EXAMPLE 4 9.9 g. of l,4-di-(B-hydroxyethoxy)-benzene are dissolved in 50 ml. of dimethyl formamide. A small piece of metallic sodium is added. When the reaction is completed, a solution of 14 g. of 4,4'-dicyanatodiphenyl dimethyl methane in 50 ml. of dimethyl formamide is added and the reaction mixture is heated for one hour to 60C. the reaction mixture is poured into water and the precipitate removed. 17.7 g. of a colorless product are obtained. Melting point, 117C.
EXAMPLE 5 3 drops of 10 N aqueous sodium hydroxide solution .are added to a solution of 11.8 g. of 1,6-hexane diol and 14 g. of 4,4-dicyanato diphenyl dimethyl methane in 100 ml. of acetone. The mixture is heated for minutes to 50C. Pouring into water yields a greasy product which becomes solid when rubbed.
Yield g 14.5 Melting point C EXAMPLE 6 1000 g. of a linear polyester from adipic acid and ethylene glycol (OH number 50 to 60) are dehydrated in vacuo at C. g. of 1,4-dicyanato benzene are added. After addition of 2 g. of triethylene diamine the temperature rises to 160C. The mixture becomes increasingly viscous. Finally a tough mass is obtained which solidifies, a product which is insoluble in solvents.
EXAMPLE 7 1000 g. of the polyester of example 6 are dehydrated in vacuo at 120C. 2 g. of triethylene diamine are added. Then 310 g. of 4,4'-dicyanato diphenyl dimethyl methane are added portionwise. After 50 to 60 minutes the highly viscous reaction product is poured onto plates and heated at 140C., until the reaction is completed. A solid elastic polyimino carbonic ester is obtained.
EXAMPLE 8 1000 g. of the polyester of example 6 together with 2 g. of triethylene diamine and with a mixture of 140 g. of 4,4'-dicyanato diphenyl dimethyl methane and 80 g. of 1,4-dicyanato benzene are reacted as in Example 7. On plates a solid elastic polymer is obtained which is practically resistant against solvents.
EXAMPLE 9 EXAMPLE 10 The procedure is as in Example 9 with the only exception that a branched polyether prepared from propylene oxide and trimethylol propane (molecular weight 3000 i 200; OH number 56) instead of a linear polyether. A tough, plastic polyimino carbonic acid ester is obtained which is insoluble in tetrahydro furan.
EXAMPLE 1 l 5 to 10 drops of 10 N aqueous potassium hydroxide solution are added to a solution of 57 g. of 2,2-bis-(4- hydroxyphenyl)-propane in 100 ml. of acetone. Within 45 minutes a solution of 70 g. of 4,4-dicyanato-di-phenyl dimethyl methane in ml. of acetone is dropped in. The temperature rises to 40 C. Before the addition is completed, the solution becomes turbid. A tough product precipitates.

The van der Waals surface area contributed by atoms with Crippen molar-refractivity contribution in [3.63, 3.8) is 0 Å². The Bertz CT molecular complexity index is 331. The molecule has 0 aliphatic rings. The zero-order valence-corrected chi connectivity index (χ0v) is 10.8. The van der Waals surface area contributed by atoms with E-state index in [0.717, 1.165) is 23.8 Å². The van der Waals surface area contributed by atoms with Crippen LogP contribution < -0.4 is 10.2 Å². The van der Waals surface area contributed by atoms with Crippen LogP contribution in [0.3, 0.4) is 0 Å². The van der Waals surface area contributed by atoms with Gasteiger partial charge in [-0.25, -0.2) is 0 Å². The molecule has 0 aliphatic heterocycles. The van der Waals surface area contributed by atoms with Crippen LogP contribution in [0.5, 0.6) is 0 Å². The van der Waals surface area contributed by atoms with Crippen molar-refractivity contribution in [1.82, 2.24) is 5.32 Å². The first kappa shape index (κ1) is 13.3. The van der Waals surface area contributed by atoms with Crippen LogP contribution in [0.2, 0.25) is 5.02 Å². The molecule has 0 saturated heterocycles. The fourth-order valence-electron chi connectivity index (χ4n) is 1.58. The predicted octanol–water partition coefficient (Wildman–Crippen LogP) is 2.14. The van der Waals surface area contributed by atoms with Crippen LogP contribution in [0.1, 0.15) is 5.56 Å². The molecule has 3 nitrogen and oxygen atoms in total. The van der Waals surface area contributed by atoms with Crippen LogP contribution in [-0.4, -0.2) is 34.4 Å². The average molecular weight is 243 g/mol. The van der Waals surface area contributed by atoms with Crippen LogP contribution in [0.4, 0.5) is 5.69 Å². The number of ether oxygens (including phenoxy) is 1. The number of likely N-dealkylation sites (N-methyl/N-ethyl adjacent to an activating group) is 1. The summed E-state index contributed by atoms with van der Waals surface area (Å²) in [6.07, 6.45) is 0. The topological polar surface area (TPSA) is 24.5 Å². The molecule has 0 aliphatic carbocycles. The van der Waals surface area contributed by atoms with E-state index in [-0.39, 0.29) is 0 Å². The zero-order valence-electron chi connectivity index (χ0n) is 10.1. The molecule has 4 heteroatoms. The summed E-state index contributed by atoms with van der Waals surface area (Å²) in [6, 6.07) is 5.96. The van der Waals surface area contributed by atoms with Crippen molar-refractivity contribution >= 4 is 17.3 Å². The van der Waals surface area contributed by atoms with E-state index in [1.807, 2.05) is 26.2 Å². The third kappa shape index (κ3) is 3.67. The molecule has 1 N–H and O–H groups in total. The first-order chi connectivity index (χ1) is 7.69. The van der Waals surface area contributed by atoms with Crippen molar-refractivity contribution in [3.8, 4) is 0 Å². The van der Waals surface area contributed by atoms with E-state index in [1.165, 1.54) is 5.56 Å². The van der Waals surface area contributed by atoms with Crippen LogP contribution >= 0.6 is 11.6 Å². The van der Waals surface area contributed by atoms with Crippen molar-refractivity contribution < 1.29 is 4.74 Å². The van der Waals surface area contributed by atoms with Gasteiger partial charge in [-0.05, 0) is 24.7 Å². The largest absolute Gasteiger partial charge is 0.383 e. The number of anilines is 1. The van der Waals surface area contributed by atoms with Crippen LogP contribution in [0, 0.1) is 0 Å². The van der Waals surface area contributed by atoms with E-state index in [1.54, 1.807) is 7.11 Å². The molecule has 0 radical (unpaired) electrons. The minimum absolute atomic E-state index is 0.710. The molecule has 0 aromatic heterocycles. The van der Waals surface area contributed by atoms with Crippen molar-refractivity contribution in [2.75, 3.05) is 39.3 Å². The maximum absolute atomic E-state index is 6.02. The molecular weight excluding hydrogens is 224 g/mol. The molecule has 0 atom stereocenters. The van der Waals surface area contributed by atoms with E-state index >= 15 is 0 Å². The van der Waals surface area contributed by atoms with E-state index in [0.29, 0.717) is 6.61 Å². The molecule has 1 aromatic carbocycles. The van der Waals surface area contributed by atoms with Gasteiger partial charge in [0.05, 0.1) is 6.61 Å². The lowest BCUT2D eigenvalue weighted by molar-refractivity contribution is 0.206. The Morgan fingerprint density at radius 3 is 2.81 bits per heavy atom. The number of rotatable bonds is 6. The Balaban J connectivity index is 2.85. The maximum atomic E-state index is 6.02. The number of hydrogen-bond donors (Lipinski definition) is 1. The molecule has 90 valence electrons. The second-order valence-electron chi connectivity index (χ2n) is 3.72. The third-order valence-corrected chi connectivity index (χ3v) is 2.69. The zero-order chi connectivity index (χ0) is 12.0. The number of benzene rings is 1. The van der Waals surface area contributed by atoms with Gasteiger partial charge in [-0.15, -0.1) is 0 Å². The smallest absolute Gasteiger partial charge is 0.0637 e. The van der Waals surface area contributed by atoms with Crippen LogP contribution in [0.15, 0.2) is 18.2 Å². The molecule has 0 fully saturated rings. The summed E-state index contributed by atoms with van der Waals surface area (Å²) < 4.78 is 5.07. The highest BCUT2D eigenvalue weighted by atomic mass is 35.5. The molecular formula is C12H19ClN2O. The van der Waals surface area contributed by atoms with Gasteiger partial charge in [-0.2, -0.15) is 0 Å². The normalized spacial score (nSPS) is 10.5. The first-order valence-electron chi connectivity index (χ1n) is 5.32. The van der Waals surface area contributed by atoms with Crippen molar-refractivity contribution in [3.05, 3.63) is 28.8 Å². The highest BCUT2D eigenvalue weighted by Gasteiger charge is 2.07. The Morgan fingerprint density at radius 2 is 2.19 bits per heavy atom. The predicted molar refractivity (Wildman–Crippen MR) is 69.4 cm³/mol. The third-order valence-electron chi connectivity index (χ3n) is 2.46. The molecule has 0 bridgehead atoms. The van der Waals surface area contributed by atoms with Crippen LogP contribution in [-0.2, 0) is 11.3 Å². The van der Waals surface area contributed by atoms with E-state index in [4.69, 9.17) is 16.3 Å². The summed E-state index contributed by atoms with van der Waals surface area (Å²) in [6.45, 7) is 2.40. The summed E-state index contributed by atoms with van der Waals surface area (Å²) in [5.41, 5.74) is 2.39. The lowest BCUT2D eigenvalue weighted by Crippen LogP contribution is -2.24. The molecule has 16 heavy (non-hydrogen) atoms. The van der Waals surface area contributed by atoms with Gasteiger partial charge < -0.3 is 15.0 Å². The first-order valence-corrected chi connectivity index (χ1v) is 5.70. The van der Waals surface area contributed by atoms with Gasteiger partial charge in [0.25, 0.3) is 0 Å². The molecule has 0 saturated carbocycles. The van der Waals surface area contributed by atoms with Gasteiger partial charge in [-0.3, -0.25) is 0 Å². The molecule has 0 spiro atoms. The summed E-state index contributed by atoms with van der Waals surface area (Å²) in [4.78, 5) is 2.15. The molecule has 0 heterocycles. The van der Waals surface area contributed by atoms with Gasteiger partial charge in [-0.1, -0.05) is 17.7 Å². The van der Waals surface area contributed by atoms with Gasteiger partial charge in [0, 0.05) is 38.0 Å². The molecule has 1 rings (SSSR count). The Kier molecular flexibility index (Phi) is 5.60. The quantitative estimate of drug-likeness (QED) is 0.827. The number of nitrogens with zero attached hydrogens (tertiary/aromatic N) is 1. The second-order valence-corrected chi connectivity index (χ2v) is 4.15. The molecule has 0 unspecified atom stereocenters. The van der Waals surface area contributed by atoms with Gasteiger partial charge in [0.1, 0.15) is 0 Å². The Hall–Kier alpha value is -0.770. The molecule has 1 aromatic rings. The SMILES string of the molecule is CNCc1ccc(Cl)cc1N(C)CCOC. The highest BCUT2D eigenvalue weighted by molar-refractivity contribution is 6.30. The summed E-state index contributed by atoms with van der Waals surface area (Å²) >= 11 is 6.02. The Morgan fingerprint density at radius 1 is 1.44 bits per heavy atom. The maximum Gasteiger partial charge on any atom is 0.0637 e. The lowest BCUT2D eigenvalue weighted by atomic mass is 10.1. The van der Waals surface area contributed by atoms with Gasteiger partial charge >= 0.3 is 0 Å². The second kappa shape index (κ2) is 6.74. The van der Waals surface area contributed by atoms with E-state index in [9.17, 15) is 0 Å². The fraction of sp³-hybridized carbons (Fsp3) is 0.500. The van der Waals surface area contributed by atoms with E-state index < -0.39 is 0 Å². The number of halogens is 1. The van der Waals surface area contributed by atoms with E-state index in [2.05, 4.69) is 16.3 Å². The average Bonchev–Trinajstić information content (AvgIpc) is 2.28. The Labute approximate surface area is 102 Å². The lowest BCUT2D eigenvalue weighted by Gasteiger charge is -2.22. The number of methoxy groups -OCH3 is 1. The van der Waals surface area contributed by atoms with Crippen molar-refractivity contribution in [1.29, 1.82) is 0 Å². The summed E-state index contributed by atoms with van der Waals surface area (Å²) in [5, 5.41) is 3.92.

A solution of the polymer in methylene chloride is poured as a thin film onto a glass plate. After evaporation of the solvent 9. glass-clear foil is obtained. By addition of plasticisers, for instance 10 or 20 percent of diphenyl cresyl phosphate, the flexibility of the foils is increased.
EXAMPLE l2 3 drops of 10 N aqueous potassium hydroxide solution are added to 4.6 g. of glycerine. Within 10 minutes a solution of 21 g. of 4,4'-dicyanato diphenyl dimethyl methane in 70 ml. of acetone is dropped in. The temperature rises from to 32 C. After stirring for minutes the mixture is poured into water. Yield: 24 g.; melting point: 124 C.
EXAMPLE l3 3 drops of 10 N aqueous potassium hydroxide solution are added to a solution of 16 g. of 1,5-dihydroxy naphthalene in 200 ml. of dimethyl formami-de. At C. a solution of 28 g. of 4,4'-dicyanato diphenyl dimethyl methane in ml. of dimethyl formamide is dropped in. After stirring for 60 minutes the mixture is poured into 800 ml. of water.
Yield: 42 g.; melting point 149 C.
EXAMPLE 14 Analogous to Example 13 23 g. of a product with a melting point at 170 C. are obtained from 6.4 g. of phloro glucine and 21 g. of 4,4-dicyanato diphenyl dimethyl methane.
EXAMPLE 15 A solution of 21 g. of 4,4-dicyanato diphenyl dimethyl methane is added dropwise to a mixture of 7.6 g. of triethanol amine and 10 ml. of dimethyl formamide within five minutes. The temperature thereby rises to 45 C. After stirring for 30 minutes the mixture is poured into water.
If reaction is carried out at 0 C., 25.5 g. of a product with a melting point at 170 to 180 C. are obtained.
EXAMPLE 16 Analogous to Example 15 14.3 g. of a product with a melting point at 125 C. are obtained from 5.95 g. of N-methyl diethanol amine and 14 g. of 4,4-dicyanato diphenyl dimethyl methane.
EXAMPLE 17 A solution of 28 g. of 4,4-dicyanato diphenyl dimethyl methane in ml. of dimethyl formamide is added to a solution of 25 g. of 4,4-dihydroxy diphenyl sulfone in ml. of dimethyl formamide. As catalyst 3 drops of 10 N aqueous potassium hydroxide solution are used. After stirring for one hour the mixture is poured into water. The first greasy product solidifies.
Yield: 44 g.; melting point 124 to C.
EXAMPLE 18 A solution of 10.1 g. of 2,2-dicyanato-3,3',5,5'-tetramethyl dibenzyl ether in 100 ml. of dimethyl formamide is added to a solution of 6.8 g. of 4,4'-dihydroxy diphenyl dimethyl methane in 30 ml. of dimethyl formamide. Then 3 drops of 10 N aqueous sodium hydroxide solution .are added. After stirring for one hour the mixture is poured into water.
Yield: 14 g.; melting point 100 C.
10 EXAMPLE 19 Analogous to Example 18 18.5 g. of a product with a melting point at 97 to 98 C. are obtained from 11.4 g. of 4,4'-dihydroxy diphenyl dimethyl methane and 10.1 g. of 2,4-dicyanato aceto phenone.